Human medications are topping the list of potential “poisonings” in pets these days. Those reading this magazine have read about the dangers of vaccines, pharmaceuticals for animals, toxic pest control products, commercial pet food, etc., so most of us are aware of the growing concern about these things. However, now the growing concern is for pets getting into human medications as is shared in the following two articles:
What I find interesting is how the “medications” are called “toxins” or “poisons” in the above media articles –
and rightly so! People taking pharmaceutical drugs has so greatly increased that their pets are now considered at risk from these same drugs. In fact these human “medications” are being labeled as the number one TOXIN killing or poisoning pets! Pets get into them because they are curious, or just opportunistic. Animals are always looking for a meal and they don’t know that those drugs can kill them or that they aren’t meant as a snack. If animals believe something is edible they are going to eat it whether or not it is expedient for them UNLESS they have learned otherwise – something wild animals pass on to their progeny as they learn what is unsafe for them (Reference: Wild Health: Lessons in natural wellness from the animal kingdom by Cindy Engel, PhD).
The arguments on the side of the pharmaceutical drugs will say that these medications are dangerous for pets because most pets are so small and can’t handle the strong drugs made for humans. The people that are taking these medications do so because they’ve been told by their doctors they won’t live or live well without them. From a naturopathic perspective, the body was designed to heal itself innately when properly nourished and supported; by removing toxins not adding toxins to it!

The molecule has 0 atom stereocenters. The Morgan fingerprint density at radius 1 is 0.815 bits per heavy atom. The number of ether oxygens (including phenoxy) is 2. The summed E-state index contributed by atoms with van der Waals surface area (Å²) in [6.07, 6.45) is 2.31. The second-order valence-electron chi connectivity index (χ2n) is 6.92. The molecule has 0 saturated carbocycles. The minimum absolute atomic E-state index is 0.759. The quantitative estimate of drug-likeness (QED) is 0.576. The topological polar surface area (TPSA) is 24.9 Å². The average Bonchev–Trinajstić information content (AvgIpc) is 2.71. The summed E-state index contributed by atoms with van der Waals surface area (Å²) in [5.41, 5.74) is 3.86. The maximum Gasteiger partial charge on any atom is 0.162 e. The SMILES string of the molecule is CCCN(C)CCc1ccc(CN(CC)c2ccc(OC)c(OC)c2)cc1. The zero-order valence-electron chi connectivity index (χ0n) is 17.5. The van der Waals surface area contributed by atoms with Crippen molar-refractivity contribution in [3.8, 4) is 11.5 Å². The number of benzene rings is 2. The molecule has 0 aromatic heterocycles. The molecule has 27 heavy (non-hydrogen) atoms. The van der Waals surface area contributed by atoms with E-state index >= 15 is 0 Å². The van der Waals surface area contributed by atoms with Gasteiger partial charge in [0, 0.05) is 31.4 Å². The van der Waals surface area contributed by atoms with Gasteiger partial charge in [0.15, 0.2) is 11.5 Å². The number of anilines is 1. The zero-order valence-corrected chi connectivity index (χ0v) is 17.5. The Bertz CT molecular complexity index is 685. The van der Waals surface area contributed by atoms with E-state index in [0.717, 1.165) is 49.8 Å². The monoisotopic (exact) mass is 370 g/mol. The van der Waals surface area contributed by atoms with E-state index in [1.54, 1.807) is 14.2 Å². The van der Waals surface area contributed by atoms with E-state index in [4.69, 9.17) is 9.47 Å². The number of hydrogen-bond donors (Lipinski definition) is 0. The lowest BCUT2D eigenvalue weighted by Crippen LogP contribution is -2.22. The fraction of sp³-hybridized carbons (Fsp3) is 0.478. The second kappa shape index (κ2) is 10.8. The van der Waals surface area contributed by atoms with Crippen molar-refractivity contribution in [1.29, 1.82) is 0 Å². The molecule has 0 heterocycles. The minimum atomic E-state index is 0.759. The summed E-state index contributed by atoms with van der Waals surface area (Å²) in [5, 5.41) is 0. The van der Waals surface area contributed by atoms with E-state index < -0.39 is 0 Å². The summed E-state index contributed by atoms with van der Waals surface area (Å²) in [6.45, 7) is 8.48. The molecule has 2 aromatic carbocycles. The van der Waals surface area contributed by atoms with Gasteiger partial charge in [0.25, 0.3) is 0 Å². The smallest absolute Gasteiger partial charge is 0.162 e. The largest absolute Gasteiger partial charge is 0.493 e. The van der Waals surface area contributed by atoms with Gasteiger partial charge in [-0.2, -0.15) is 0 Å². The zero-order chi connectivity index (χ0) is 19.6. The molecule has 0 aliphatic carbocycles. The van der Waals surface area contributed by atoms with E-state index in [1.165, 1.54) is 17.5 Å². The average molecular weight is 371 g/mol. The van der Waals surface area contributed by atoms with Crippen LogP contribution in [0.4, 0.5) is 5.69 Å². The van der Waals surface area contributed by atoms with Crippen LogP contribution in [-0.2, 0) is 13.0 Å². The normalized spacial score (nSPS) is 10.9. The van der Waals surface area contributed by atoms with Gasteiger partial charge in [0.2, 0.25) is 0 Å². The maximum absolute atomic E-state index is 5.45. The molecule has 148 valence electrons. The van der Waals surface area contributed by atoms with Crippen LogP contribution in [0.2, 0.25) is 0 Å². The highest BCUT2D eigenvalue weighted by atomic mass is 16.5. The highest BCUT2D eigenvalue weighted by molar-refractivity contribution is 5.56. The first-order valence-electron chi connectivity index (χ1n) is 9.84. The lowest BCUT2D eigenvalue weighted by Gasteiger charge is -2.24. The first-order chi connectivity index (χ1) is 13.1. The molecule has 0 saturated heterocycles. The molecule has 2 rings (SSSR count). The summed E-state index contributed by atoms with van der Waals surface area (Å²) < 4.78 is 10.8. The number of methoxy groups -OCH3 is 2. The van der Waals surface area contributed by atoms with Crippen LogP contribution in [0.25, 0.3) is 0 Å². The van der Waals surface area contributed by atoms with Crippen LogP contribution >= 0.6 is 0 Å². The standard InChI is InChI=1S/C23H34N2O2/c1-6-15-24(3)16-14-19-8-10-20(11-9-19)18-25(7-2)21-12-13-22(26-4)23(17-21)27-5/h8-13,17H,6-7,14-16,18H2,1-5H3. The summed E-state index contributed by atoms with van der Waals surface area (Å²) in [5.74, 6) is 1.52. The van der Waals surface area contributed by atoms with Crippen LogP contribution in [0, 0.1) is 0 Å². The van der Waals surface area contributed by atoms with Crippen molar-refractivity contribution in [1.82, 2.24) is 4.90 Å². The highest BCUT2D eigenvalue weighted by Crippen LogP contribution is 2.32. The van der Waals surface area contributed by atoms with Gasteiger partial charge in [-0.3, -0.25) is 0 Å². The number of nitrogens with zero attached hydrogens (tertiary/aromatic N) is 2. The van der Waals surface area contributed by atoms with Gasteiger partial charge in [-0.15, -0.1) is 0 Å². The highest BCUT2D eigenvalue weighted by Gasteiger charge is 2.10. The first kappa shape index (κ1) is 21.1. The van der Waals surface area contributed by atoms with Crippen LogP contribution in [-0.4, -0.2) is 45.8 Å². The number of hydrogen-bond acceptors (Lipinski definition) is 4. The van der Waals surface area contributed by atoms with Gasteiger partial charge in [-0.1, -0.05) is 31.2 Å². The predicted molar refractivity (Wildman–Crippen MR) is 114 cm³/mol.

The body (human and animal) only recognizes naturally occurring substances as a “help” or “health” aid for itself. Anything else is considered a foreign invader, especially anything artificial or synthetic – which is true of most modern medications.
Giant breed dogs such as Mastiffs, Great Danes, Great Pyrenees, etc., are not small pets and can in fact weigh as much if not more than the average human being. Yet, these same medications are considered “toxins” and “poisons” for them when prescribed for humans. The flip side to this is that these same medications are also often prescribed for pets under a different name and/or label allowing them to miraculously become a “medication” rather than a toxin or poison. That alone should give pet owners pause before accepting carte blanche prescription drugs for their pets.
How many pet owners know that many of the drugs pulled from the human market because of adverse events or even deaths have then been sent on to be used in veterinary medicine? A good case in point is the drug Rimadyl used for arthritic challenges in pets. Dogs are having adverse events and dying from this drug too but it hasn’t forced the governing bodies to remove it as an option for use in pets. This drug was offered to me for use in my own dog (a Neo Mastiff) for his arthritic challenges back in 2007. The veterinarian said my dog would never run again, especially if he didn’t receive this “fabulous” NSAID. My dog, Shadrach, didn’t stop running until the age of eleven and he was a Neapolitan Mastiff! Dogs of his size are typically considered old by age eight when conventionally raised.